It was a show not like many others I had seen, just as Type O Negative was a band unlike any other. Beatles-meets-Black Sabbath-meets-gothadelic-hippie-punk-metal-with-a-sense-of-humor-so-black-you-had-to-wear-shades. But even then, even as I filched the office copy of “Bloody Kisses” one day no one was looking, I didn’t entirely…get that voice yet. The time wasn’t right, or my headspace wasn’t until a few years later, I walked into a record store as if pushed by some invisible demon and asked for “October Rust”.
I went home, I put it on, I turned up my amp and then…about three minutes into “Love You To Death”, my brain literally – blew up. I was in the grip of emotions I didn’t understand and had never known before, I was attacked by something I couldn’t even articulate, it was – that powerful. And it was a combination of music so achingly beautiful, produced to luscious aural perfection, and That Voice – asking the question that blew my brain to smithereens: “Am I good enough for you?” The very idea, that someone could sing that, that someone like Peter Steele could sing that so earnestly – that’s what hit my detonator.
Because this was that Band In My Head (if I had that kind of talent, which I don’t), and here was that Voice In The Dark, the guy my Mom would have warned me against, a hopeless, hapless heartfelt romantic who pushed buttons I never even knew I wanted pushed – and bad. “October Rust” guided me through a very nasty breakup, through my discovery that that writing thang was some kind of (bad) idea, through ups and downs and out of controls. To this day – it the only CD out of my entire collection I have had to replace – three times.
I saw them live, a year or so later, I faithfully bought all their CDs on the release dates, and always, the Baritone That Did Me In did strange and wonderful and weird and unspeakable things to my head, things that can’t be mentioned in daylight.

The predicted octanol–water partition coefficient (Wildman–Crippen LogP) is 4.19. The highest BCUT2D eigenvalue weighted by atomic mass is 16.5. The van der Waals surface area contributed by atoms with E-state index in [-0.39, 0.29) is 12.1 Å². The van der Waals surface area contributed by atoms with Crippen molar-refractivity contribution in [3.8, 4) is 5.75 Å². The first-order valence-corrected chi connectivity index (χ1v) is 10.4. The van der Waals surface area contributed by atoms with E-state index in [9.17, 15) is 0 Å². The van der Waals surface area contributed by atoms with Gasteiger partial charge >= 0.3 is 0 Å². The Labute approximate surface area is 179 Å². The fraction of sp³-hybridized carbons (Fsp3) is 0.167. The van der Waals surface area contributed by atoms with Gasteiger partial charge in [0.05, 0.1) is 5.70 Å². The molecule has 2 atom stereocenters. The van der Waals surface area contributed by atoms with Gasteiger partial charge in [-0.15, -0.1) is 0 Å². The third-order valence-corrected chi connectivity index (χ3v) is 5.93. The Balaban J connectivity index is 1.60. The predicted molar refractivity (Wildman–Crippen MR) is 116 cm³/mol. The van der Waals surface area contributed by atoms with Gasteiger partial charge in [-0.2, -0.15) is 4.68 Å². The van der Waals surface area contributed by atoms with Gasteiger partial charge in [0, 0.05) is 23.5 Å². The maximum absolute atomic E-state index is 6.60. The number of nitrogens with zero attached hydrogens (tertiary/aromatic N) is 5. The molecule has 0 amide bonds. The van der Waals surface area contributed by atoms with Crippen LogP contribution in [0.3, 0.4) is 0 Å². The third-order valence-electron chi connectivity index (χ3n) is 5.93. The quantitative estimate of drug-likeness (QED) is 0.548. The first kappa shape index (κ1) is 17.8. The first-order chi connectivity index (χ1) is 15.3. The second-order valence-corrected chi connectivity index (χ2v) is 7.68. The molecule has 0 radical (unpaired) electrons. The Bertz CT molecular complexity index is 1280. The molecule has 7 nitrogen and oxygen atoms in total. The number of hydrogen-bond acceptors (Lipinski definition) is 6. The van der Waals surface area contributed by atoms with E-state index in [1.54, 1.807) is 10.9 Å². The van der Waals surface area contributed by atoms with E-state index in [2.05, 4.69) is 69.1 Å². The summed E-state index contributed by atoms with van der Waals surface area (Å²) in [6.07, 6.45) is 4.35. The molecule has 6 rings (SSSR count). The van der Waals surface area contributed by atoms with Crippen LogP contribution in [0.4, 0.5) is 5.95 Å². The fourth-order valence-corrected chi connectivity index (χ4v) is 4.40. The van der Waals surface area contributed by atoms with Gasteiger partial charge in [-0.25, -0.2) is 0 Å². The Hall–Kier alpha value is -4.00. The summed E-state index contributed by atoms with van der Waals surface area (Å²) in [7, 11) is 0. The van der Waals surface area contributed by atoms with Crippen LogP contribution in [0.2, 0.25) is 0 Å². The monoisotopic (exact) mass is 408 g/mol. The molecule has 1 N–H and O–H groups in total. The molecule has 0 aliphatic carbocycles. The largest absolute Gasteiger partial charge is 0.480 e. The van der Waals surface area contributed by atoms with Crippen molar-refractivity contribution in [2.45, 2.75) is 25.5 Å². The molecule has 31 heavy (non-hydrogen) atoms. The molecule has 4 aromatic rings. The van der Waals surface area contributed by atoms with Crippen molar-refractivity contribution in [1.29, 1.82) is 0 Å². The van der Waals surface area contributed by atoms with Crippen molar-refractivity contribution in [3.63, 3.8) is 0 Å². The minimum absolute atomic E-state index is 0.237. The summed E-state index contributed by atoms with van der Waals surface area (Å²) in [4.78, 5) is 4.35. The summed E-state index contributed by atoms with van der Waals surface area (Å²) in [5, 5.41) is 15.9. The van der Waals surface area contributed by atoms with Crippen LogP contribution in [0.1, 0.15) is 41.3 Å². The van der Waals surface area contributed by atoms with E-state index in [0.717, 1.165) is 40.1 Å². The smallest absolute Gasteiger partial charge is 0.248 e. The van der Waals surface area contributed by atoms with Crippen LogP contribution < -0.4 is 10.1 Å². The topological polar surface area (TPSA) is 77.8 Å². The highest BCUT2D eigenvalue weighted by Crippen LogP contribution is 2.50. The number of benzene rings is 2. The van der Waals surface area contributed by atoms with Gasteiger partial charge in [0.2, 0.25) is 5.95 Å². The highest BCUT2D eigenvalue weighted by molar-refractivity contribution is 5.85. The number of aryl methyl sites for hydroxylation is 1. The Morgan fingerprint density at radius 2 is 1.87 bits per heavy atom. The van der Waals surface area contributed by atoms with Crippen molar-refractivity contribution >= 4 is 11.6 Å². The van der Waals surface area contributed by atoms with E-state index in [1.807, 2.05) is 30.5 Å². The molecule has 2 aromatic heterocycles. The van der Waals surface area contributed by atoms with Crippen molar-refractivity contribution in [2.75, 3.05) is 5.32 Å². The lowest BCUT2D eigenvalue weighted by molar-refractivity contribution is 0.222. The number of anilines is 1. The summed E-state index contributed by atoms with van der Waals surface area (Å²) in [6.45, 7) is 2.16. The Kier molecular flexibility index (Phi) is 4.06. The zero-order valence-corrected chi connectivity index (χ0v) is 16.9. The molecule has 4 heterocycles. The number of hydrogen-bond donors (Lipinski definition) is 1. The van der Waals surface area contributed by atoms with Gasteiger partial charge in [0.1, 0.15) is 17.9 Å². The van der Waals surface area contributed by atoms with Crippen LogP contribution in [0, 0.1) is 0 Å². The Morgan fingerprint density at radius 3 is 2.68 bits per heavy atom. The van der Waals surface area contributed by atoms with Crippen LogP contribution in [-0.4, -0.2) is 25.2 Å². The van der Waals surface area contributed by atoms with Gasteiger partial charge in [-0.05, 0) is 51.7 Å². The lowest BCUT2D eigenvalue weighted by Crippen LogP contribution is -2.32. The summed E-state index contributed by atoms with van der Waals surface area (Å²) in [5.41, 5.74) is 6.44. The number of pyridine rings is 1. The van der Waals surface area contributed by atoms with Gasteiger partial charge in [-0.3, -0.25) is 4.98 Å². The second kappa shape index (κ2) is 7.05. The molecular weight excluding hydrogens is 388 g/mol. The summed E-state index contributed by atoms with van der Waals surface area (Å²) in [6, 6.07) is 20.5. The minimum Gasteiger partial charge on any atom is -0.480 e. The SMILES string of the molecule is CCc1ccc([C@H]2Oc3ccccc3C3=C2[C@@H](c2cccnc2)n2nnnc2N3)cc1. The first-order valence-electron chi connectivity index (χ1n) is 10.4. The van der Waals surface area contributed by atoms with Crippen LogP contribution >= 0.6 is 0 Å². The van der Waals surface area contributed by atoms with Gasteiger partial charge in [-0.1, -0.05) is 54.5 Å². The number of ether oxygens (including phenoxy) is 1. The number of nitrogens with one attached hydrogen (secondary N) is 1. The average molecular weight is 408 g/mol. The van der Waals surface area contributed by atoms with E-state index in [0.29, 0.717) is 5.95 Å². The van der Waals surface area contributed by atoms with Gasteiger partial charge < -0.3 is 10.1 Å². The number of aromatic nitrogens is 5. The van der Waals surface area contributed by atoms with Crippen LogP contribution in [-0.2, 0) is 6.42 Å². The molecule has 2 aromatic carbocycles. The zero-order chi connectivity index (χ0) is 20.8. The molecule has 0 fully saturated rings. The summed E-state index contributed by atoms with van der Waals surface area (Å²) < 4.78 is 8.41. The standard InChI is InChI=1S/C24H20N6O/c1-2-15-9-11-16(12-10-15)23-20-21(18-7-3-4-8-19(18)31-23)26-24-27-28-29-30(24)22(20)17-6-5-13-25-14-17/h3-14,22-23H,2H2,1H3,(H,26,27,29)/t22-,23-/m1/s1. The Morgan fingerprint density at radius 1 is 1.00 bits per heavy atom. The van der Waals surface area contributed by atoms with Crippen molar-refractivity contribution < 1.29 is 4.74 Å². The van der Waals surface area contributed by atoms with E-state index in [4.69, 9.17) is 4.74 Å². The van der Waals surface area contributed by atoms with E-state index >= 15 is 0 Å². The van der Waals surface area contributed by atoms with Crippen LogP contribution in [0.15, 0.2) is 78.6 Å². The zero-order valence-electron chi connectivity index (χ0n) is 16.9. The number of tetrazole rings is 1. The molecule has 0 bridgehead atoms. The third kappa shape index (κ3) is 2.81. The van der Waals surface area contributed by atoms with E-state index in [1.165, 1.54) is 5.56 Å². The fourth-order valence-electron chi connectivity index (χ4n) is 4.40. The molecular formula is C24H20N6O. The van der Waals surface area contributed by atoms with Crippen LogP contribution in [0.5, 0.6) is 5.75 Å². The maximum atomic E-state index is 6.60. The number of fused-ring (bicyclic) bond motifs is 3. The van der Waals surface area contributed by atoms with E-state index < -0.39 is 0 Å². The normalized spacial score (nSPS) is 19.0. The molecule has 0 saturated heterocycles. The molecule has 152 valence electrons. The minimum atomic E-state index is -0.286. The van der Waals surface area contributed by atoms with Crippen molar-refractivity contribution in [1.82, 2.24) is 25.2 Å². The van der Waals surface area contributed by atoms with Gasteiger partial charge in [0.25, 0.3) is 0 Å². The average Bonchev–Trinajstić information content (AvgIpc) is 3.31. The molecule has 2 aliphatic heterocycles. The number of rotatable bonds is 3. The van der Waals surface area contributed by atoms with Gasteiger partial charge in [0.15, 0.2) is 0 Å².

Carnivore’s “Male Supremacy” became the litmus test for potential boyfriends – only a very healthy sense of irony need apply. His voice became such an extended part of me it was a question of “love me-love my favorite band” or else – forget it.
His voice was a voice that followed me through writing The Effing Book (three times), through everything that gave me the written voice I have today, and even into my latest misbegotten project, so much, I took his physical characteristics and gave them to “Saint Peter” in my story, one of the Good Guys. Today, I’m wondering how I’m going to get myself out of that pickle, because Saint Peter is very much alive on April 28th, at least in my story.
But today, on April 15th in the real world is the day my iPod cries. I didn’t know Peter Steele as a person, I don’t have the right to mourn him on that level, but I have the right to pay homage to a musician, a composer and a singer that exploded my head and stole my heart – and never, ever gave it back!
For that alone, a simple “thank you” is never enough.
So these pathetic words will have to do!
Goodbye, Saint Peter. You will be missed by millions, and mourned by them all, but you never entirely left, did you?
You left That Voice behind, and the music with it. Thank you for that, too.